Are humans playing god? An overview of the genetic engineering industry

Welcome to my expertise 😉

Recent events involving the gene-altering technology astound the world. Chinese parents are “talent testing” their kids to get a better understanding of the child’s hidden potentials? A pair of twins’ embryos were gene edited by a Chinese scientist to gain HIV resistance and now the twins might have enhancement in brain function? Mike wrote a blog post about how the Silicon Valley giants have started “biohacking” to solve death. Indeed, these fairly new biotechnologies excite not only the research scientists and commercial biotech industries, but also people with genetic diseases and disabilities, and even futuristic thinkers who wish to live forever.

When you think about it, genome editing is not that much different than AI. Both industries bloomed in recent years, thanks to the increasingly faster computing power available. Both industries are currently going uphill, surrounded with mass excitement and uncertainty for the future. In both industries, we (humans) hold the key of creating something new,artificially reprogramming the building blocks of life/machine, whose ultimate goals are to make the “perfect” lifeform/machine.  The question is — Are humans trying to play God? To break evolution and artificially select the future of our planet?

What is this CRISPR technology?

Since Watson and Crick published their hypothesis of the double helix structure of DNA in 1953, the genetics/genomics field has traveled far. The CRISPR/Cas9 gene-editing tool was invented in 2014 by research scientists in UC Berkeley. CRISPR (clustered regularly interspaced short palindromic repeats) is a section of DNA sequence found in prokaryotic organisms, eg. bacteria. A long long time ago, some virus infected these bacteria and the virus DNA survived and integrated into the bacteria DNA, resulting in immunity to similar virus infection and new functions, for example, photosynthesis. Even after many years of evolution, these former virus DNA still have the ability to integrate. Cas9 is a “molecular scissors” enzyme that can pinpoint and cut DNA strands at specific locations. What does this combination gives us? The ability to introduce pre-engineered DNA sequence into any organism! Think about the unlimited potential of what this technology presents!

You might think that genome editing is pretty far away from us and probably the only the top scientists have the technology to perform the procedure. Sorry to disappoint you but you are already surrounded with products of this technology. From the GMO (genetically modified organism) food to commercialized DNA ancestry kits like 23andMe, gene testing/editing is everywhere. Just last semester, I was in a bioinformatics research lab in Higgins and we performed some DNA sequencing of cuckoo finches and processed millions of data on our laptops. In fact, just like computer science, a lot of the information in biology is open-sourced and once a technique is discovered, research labs around the world take advantage of the technique. And concept is not difficult — with the correct ingredients and equipment, I can probably perform a gene editing procedure. The question is when and how to use it. In a TED talk by Paul Knoepfler, a professor at UC Davis, he explained that although the technology is still controversial, thousands of labs around the world are currently using it. He also delved into the controversial topic of “designer babies”.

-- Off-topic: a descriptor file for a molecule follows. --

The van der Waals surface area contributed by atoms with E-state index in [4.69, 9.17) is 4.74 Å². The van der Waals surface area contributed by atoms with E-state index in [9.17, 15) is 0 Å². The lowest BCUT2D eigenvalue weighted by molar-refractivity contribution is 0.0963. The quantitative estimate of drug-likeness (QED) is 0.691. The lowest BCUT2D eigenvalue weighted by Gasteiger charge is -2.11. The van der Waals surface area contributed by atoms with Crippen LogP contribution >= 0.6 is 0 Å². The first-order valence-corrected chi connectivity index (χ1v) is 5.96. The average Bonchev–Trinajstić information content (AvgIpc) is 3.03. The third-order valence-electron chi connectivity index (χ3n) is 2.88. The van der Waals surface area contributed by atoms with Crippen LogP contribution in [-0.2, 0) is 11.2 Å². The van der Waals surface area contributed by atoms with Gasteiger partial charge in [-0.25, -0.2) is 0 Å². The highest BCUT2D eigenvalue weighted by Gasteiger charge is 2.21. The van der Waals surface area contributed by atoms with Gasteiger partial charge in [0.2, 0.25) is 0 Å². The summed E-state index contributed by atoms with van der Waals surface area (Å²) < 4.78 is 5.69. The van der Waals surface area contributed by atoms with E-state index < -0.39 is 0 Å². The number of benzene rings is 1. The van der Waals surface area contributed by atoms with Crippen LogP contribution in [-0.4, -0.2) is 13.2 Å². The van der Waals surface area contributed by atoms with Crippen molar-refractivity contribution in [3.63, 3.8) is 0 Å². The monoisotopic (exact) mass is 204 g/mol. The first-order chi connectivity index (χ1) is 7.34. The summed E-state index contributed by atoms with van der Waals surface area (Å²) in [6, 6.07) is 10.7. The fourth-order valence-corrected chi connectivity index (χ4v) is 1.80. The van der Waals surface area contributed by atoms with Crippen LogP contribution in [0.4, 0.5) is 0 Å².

It’s a bit early to ask but would you consider designer babies?

Similar to the excitement to Dolly the first cloned sheep, the world fell into a never-ending debate if this technology is ethical to be applied on human. I would say most people agree on the potential benefits like improving disease resistant crops, removing the malaria carrying gene from mosquitos, saving endangered species and more. However, when it comes to human, this is where it gets tricky. Since every cell in a person’s body has the same DNA composition, it would be impossible to alter a grown person’s genome. So the only possible route is to alter the genome of a fertilized egg, even before it enters the embryonic stage. The word “designer babies” means babies with preselected traits by genetically editing the DNA sequence. The world was furious when Chinese scientist He Jiakui announced his team had been recruiting couples to create the CCR5 gene absent human embryo and a pair of twin girls were born in November 2018. By removing the CCR5 gene, the team had hoped to create babies resistant to HIV, smallpox, and cholera. He and his team was asked to suspend future research activities and he was even imprisoned for a while for breaking law and science ethics. Just a few days ago, it was discovered that the deletion of CCR5 gene may enhance the twins’ brain function in memory and cognition.